It’s possible that Chinese could surpass English as a lingua franca. The argument that English is easier than Chinese is probably only true to those who already speak English. Sure Chinese uses four different tones (I am referring to Mandarin, not Cantonese, which has more) and uses an ideographic writing system, but the tones make Chinese very musical, and thus its phrases are easier to memorize. I’ve studied both Chinese and Japanese, and discovered that ideograms are much easier to read than foreign alphabets. I could never just look at a Japanese word and know what it meant without reading through it, but all Chinese words read that way, because their meaning is hinted at by the elements of the character. English, on the other hand, has such inconsistent spelling that some linguists have called it partially ideographic as well, meaning that a word is learned by memorizing how it looks, not necessarily how it’s read or pronounced. (Like “laughter.”) Verb conjugations use systems from many different linguistic backgrounds, and are hard to predict without routine memorization. (Eat/ate, love/loved.)

So how likely is it that your future children are going to be hyped-up to learn Chinese? Despite all the linguistic jargon I’ve shoved at you, money is probably the best indicator. Nobody in my high school Spanish class really learned much Spanish. When we learned the Spanish equivalent of I/Me, “Yo/Me,” everyone grabbed onto the familiar word “me” and ditched “Yo” for the rest of the term. (From then on, everyone was saying things like, “me ate cereal for breakfast.”) It’s not that they were dim, they just couldn’t foresee knowing Spanish as benefitting them in the future, and didn’t want to exert mental energy to do so. Kids in my Chinese class are a different story. Let’s just say most are business majors, and they don’t mind hollowing out a bit of space in their long-term memories to fit in some phrases that could add another zero to their future income.

Sorry, Esperanto, unless a territory of native speakers finds a gold mine, I doubt people will be saying “kiel vi fartas” (their unfortunate phrase for “how are you doing?”) to you.

  • Hey, talk about useless languages, what about French? In high school, half the kids took Spanish, half French (usually at their snooty parents' insistence). What's more useful today? Spanish. Not having a great facility with languages, like most Americans, I'll pass on Chinese.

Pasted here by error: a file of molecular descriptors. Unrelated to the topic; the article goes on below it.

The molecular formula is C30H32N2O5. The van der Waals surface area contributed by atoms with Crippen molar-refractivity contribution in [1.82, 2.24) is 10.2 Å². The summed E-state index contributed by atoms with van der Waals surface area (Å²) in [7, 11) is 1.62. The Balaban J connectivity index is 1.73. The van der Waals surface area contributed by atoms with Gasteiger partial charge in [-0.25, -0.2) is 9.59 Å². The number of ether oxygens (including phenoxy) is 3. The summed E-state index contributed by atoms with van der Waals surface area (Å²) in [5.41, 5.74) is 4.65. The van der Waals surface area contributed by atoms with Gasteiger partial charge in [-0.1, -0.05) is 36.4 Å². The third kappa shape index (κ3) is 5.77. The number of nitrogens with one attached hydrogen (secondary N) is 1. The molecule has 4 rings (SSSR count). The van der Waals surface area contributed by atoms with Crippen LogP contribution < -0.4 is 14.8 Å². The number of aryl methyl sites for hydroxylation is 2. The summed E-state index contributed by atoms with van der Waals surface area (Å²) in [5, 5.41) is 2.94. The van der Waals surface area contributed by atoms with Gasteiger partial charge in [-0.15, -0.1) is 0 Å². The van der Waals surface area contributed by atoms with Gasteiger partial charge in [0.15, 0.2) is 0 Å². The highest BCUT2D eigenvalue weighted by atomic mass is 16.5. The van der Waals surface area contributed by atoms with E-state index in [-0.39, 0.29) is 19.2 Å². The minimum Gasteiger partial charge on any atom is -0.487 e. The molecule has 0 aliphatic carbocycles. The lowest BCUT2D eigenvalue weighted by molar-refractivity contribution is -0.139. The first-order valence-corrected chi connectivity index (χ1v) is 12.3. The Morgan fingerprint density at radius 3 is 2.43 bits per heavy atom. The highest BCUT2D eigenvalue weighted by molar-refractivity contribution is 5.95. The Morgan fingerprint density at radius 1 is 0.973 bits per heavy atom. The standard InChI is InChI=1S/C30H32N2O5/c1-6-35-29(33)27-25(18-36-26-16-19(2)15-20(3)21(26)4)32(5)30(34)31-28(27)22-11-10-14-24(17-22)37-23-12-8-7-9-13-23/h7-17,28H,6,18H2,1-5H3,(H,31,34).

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  • Saluton. Mi estas skribanta i tiu rimarko En Esperanto. se vi povas legi i tiu, vi estas pli granda perdinto ol tiuj tiuj kiuj parolas Klingon.

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  • ok lemme guess. "hello. i am writing this in Esperanto. If you can read this, you are ..." I would guess that "pli" means more or some kind of superlative, "granda" means large. "perdinto" seems like it would mean "losing." "Ol tiuj tiuj kiuj" confuses me, but it seems like a plural of how you said "this..." Klingon words. maybe i'll look this up.

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  • ok i looked it up and apparently "klingon" also meads "blade" in esperanto. But by your capitalization, I'm guessing you mean the Star Trek language. "you are larger losing this which Klingon words." still confused...

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  • ok i figured it out. you said i am a bigger loser than someone who speaks klingon.

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  • an art teacher of mine in high school was fluent in klingon. that asshole failed me!!

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  • Klingon? I don't think I've heard that word since Bill Clinton's second term in office.